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Opinion

Inequality among doctors means inequality for patients

As implementation of the Affordable Care Act begins in the US, it is time to examine medical institutions themselves.

Last Modified: 25 Oct 2013 10:56
Bisan Salhi

Bisan Salhi, MD, is a Clinical Educator in Emergency Medicine and a PhD student in the Department of Anthropology at Emory University.
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"The ability to provide fair and equitable treatment is inherently linked to our ability to create supportive, fair institutions," writes Bisan Salhi [AFP]

Is woman to nurse as man is to doctor? At face value, the answer is an obvious, resounding, "No!"

Indeed, the question itself may seem silly considering the historic advancements of women over the past century. It may also seem frivolous to pose this question in the wake of the Affordable Care Act (ACA), which promises to improve access to care for millions of Americans. And while the ACA is a critical step in improving Americans' health, it does not improve the gender gap within medicine itself. Many healthcare providers can attest to the subtle - and sometimes blatant - gender biases that remain pervasive in medicine. Despite tremendous achievements over the last several decades, women physicians still face barriers to professional advancement. Physicians and patients alike should be alarmed at this fact. How can we physicians truly provide quality, equitable care to our patients when we fail to recognise and combat our own institutional biases?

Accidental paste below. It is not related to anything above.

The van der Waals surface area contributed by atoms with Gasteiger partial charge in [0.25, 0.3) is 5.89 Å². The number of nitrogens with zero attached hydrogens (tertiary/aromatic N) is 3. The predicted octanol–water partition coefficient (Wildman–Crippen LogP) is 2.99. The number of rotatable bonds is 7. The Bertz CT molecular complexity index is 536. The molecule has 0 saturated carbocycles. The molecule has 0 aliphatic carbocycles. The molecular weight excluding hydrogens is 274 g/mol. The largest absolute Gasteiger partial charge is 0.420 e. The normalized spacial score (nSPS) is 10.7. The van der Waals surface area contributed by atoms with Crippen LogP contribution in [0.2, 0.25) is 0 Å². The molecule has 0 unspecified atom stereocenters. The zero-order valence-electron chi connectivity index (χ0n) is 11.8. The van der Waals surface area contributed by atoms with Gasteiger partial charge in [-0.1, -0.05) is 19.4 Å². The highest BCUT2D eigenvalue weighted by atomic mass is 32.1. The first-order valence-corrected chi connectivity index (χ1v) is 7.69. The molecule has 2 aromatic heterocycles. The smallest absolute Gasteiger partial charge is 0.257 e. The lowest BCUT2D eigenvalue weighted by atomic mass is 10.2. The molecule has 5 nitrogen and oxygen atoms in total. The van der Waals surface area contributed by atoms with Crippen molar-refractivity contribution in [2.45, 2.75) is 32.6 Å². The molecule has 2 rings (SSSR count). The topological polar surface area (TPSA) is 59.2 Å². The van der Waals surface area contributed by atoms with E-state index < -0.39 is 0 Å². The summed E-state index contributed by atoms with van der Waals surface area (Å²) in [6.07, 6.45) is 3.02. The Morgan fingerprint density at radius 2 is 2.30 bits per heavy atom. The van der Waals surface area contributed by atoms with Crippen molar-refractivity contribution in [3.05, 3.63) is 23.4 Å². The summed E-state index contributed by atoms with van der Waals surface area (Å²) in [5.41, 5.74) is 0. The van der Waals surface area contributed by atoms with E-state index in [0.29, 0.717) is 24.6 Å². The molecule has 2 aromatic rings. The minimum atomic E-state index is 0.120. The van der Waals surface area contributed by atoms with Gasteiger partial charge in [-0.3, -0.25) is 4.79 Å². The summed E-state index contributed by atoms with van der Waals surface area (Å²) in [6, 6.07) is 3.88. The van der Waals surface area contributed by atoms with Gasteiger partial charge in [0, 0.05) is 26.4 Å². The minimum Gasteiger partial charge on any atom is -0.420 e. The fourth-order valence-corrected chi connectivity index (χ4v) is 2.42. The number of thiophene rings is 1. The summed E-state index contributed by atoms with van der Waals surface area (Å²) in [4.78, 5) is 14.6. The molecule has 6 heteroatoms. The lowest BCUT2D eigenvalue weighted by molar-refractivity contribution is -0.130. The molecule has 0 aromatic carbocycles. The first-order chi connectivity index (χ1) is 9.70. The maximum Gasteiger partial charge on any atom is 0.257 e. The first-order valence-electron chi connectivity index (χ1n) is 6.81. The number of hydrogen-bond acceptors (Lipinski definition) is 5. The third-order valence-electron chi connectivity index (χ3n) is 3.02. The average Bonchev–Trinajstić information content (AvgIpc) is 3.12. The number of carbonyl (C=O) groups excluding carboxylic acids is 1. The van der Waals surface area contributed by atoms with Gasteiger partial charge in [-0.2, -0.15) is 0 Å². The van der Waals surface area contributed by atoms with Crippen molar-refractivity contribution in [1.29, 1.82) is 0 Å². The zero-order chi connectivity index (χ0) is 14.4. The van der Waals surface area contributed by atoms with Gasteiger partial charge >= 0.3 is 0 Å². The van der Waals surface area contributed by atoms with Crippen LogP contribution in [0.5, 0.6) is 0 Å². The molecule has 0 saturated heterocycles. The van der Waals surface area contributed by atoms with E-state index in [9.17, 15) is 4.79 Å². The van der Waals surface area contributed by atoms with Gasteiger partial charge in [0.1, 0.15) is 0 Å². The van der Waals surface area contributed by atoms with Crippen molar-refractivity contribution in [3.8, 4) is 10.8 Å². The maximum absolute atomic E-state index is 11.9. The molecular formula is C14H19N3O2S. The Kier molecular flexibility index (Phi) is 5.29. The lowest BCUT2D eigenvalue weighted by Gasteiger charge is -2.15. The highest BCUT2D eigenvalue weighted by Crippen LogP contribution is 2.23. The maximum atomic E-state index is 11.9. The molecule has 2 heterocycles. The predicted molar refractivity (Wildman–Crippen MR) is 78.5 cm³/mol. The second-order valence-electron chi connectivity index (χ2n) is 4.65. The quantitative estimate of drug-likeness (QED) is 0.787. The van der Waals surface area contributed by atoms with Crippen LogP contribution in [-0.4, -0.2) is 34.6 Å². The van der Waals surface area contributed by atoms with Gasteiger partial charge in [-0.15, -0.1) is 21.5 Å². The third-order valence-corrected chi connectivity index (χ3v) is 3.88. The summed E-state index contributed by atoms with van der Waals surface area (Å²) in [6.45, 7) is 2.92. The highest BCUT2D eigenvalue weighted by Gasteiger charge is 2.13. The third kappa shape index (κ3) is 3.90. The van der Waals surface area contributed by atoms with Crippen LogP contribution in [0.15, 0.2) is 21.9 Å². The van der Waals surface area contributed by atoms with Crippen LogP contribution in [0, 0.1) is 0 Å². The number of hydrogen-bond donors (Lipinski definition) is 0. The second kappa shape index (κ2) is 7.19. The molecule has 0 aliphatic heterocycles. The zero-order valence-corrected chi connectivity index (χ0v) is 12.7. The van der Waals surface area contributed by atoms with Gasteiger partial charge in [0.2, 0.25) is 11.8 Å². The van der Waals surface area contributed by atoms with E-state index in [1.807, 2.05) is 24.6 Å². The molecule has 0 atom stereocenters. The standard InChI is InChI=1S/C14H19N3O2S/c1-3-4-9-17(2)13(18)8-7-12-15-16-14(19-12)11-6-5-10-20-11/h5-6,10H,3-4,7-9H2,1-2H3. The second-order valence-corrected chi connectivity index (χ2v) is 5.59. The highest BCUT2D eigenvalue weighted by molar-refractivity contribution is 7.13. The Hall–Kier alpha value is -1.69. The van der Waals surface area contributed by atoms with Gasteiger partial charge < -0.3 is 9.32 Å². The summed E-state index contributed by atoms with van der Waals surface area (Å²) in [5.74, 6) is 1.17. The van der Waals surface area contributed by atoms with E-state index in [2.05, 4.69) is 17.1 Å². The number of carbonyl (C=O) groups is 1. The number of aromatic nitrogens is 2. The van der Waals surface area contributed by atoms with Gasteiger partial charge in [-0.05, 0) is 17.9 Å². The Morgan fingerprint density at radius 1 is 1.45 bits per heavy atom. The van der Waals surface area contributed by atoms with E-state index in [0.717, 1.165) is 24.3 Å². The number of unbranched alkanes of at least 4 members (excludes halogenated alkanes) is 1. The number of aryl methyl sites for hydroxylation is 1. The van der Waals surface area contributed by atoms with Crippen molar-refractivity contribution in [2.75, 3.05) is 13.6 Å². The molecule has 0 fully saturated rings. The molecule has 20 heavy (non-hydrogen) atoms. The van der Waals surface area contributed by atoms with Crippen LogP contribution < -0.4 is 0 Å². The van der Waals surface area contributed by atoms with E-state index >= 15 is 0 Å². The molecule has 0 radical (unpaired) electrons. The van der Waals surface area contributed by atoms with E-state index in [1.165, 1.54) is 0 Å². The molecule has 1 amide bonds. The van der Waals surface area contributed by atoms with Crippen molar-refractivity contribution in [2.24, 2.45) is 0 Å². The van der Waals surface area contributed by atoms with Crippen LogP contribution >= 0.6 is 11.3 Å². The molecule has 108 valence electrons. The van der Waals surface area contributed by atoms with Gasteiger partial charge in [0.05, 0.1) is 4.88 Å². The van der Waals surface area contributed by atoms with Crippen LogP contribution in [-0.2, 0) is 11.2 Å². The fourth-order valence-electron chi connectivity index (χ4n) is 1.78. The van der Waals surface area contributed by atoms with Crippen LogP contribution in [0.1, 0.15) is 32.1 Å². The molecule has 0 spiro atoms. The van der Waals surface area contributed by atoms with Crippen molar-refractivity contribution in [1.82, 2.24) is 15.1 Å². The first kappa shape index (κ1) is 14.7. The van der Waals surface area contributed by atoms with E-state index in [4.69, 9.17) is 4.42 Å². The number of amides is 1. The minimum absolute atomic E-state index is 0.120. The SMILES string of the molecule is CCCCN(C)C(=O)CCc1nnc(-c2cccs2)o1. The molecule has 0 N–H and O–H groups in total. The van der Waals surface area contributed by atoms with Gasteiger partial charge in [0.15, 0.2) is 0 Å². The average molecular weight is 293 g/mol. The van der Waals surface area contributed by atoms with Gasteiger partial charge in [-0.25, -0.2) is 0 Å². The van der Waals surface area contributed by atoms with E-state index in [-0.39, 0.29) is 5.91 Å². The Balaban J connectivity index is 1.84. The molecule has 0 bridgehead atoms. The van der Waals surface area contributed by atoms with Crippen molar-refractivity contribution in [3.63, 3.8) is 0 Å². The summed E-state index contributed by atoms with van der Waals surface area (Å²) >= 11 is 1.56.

In the last several decades, medicine has been increasingly accessible to women, who now comprise nearly half of all medical students in the US. Women have also made significant headway in traditionally male-dominated specialties, such as general surgery, and are particularly prominent in specialties such as obstetrics/gynecology and pediatrics. This progress is encouraging, but misleading if not viewed in a broader context. Women make up only a third of physicians today. They remain underrepresented in a number of subspecialties, earn 37 percent less than their male colleagues, and get promoted lessoften in academic medicine than their male counterparts.

As in other fields, many people have weighed in to explain this discrepancy, suggesting that women do not value monetary compensation and therefore gravitate towards lower paying specialties than men. They have also suggested that women under-perform in medicine because they are not professionally driven, choosing to prioritise personal responsibilities at the expense of career advancement and economic gain. Yet it is impossible to believe that these women, who’ve sacrificed so much to practice medicine, can be accused of being unambitious. And even if we take these allegations seriously, the gender disparity persists when these factors are controlled for in studies. Women are simply not rewarded or recognised for similar work performed by men.

The ability to provide fair and equitable treatment is inherently linked to our ability to create supportive, fair institutions.

Gender bias and work environment